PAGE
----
Astronaut cooks have made numerous attempts to wrangle hamburgers into space-ready meals, from dehydrated-pickle discs to vacuum-sealed burger bottles. Enjoy what our starry-eyed brethren never can with today’s Groupon: for $10, you get $25 worth of burgers, sandwiches, salads, and more at Dale's Bar & Grill, located in historic uptown Maumee.
Since its founding in 1983, Magic Wok’s open-style kitchens have entertained onlookers and delighted taste buds with meals cooked-to-order in the establishment’s namesake pan. Founder Sutas Pipatjarasgit’s guiding principle–that all dishes must be freshly made–empowers diners to customize each menu item to their personal tastes, dropping disliked vegetables from stir fries or adding extra meat to hearty bowls of noodles. Seven locations around Ohio and one in southeastern Michigan make acquisition of Magic Wok’s fast, fresh fare an easy task for mall-goers, students at the University of Toledo, or hungry octopi with very long arms.
Blossoming from the original Pennywise, established in 1969, Expresso Car Wash now shoos dirt form begrimed automobiles at six convenient lube-and-detail facilities. Upholding a focus on swift service, mechanics perform quick 10-minute oil changes, towel off 12-minute full details, and scrub cloths on their eight-minute abs. As environmental stewards, the detailing staff carts off all used water to a water-treatment facility and uses fewer chemicals than home washings tend to.
Each vehicle's aesthetic and under-the-hood beauty gets continual boosts with additional services, including air-conditioner and timing-belt repair and transmission flushes. When they are not pampering autos, the Expresso staff lends philanthropic support to nonprofits, including local schools, the Make-A-Wish Foundation, and teenage cars saving up for a new driver.
For more than 90 years, Red Wells has filled stomach vacancies with a streamlined menu of roast-beef recipes that date back three generations. Diners clasp fingers around a classic roast-beef sandwich ($4.59) or paint sauce murals on tongues with a barbecue-beef sandwich ($3.09). Forks sink like cement submarines into the bountiful roast-beef-and-mashed-potato dinner ($5.87), and belly growls turn to purrs after meeting the beef-and-noodle platter accompanied by a roll ($3.94). Built in 1836, Red Wells boasts historical significance as a former stagecoach stop and the current titleholder of Lucas County’s oldest commercial building. According to the eatery’s lore, Abraham Lincoln and Ulysses S. Grant once visited the premises, but became disgruntled after realizing the restaurant’s root-beer floats ($4.39) hadn’t been invented yet.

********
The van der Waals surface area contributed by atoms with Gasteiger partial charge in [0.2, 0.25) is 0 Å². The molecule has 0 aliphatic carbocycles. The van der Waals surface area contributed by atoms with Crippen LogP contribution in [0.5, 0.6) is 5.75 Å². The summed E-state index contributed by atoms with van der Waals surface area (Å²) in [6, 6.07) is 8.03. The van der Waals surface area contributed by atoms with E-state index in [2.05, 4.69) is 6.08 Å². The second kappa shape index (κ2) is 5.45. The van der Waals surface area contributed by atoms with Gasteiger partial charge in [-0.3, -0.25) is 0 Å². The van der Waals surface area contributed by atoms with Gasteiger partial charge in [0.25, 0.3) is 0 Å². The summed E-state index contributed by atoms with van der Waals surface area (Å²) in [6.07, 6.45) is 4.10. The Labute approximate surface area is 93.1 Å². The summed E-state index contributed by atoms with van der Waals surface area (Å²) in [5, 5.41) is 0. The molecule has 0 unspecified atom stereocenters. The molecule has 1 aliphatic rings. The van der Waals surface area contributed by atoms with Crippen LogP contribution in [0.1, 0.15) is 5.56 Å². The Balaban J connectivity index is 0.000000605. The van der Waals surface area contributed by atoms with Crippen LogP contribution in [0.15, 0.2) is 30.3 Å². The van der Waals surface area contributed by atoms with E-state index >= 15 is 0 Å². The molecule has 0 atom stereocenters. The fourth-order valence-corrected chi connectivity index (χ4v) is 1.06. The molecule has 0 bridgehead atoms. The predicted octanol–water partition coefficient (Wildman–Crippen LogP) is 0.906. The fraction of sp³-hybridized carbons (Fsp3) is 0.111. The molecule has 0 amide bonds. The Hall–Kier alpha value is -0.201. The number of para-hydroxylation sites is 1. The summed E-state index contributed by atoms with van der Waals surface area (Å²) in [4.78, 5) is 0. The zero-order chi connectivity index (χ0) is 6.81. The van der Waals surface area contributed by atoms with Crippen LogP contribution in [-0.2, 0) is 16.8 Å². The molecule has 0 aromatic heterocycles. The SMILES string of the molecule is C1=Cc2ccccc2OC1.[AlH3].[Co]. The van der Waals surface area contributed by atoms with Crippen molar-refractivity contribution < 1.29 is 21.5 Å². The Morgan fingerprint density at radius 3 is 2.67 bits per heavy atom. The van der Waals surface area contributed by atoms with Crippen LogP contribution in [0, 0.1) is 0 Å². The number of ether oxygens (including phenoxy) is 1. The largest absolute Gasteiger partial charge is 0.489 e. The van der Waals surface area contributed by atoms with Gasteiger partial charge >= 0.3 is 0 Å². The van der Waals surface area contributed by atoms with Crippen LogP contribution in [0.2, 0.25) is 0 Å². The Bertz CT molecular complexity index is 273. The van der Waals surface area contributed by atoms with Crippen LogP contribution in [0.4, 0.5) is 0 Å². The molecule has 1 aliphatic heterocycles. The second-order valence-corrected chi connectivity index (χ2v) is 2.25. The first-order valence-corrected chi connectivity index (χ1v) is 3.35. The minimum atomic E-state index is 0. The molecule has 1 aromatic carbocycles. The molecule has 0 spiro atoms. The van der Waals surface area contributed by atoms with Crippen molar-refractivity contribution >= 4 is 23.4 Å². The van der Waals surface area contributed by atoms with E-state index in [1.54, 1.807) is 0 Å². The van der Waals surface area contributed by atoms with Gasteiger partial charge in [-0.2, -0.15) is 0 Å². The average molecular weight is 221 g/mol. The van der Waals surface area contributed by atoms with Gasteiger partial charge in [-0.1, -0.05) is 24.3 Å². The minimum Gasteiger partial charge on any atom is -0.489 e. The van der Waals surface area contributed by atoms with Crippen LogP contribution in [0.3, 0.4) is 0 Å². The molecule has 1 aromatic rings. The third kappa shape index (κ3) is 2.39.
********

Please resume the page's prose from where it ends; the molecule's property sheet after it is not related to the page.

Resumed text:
The Murder Mystery Company's talented troupe of improv actors performs live-action murder mysteries at public and private events to sharpen guests' latent detective skills. Throughout the play, the cast drops hints and misdirects blame, inviting audience members to get involved in a web of intrigue and hilarity. Besides public dinner parties, murder mysteries can unfold during corporate events, team-building exercises, and birthday parties for aging Sherlock Holmes impersonators.
Over the course of its 176-year history, The Commercial Building has purportedly been a stop on the Underground Railroad, a route for bootleggers during Prohibition, and a watering hole for Abraham Lincoln, who prosecuted cases at the nearby courthouse. Situated on the first floor of the building, which is now listed on the National Register of Historic Places, Dégagé Jazz Café draws contemporary crowds with its combination of live music and French-inspired cuisine.
Chef Jacob Jacobsen, a Toledo native and French Culinary Institute grad, crafts seasonal menus inspired by French and New American cooking. Dishes range from salads with locally grown apples and pears to slow-braised baby-back ribs and wet-aged rib-eye steaks. Other entrees incorporate sustainable seafood, including wild, line-caught Atlantic king salmon and local walleye from Port Clinton Fisheries. Servers carry dishes to weathered wooden booths inside the club-like dining room or float them onto its outdoor patio via attached mini-parachutes.
O-Deer Diner is so dear to owner Rick Ruffner’s heart that he created the name using the first initial of each member of his family. The diner serves a small menu of house-made soups, hot dogs, and sandwiches, but the place is best known for its premium soft-serve ice cream, which swirls into specialty sundaes beneath hot fudge, chopped candy bars, and whipped cream. Like any good neighborhood diner, O-Deer places great importance on community involvement: the eatery hosts Santa Claus and collects canned goods around the holidays, participates in parades, and supplies pitchforks to chase the town Frankenstein.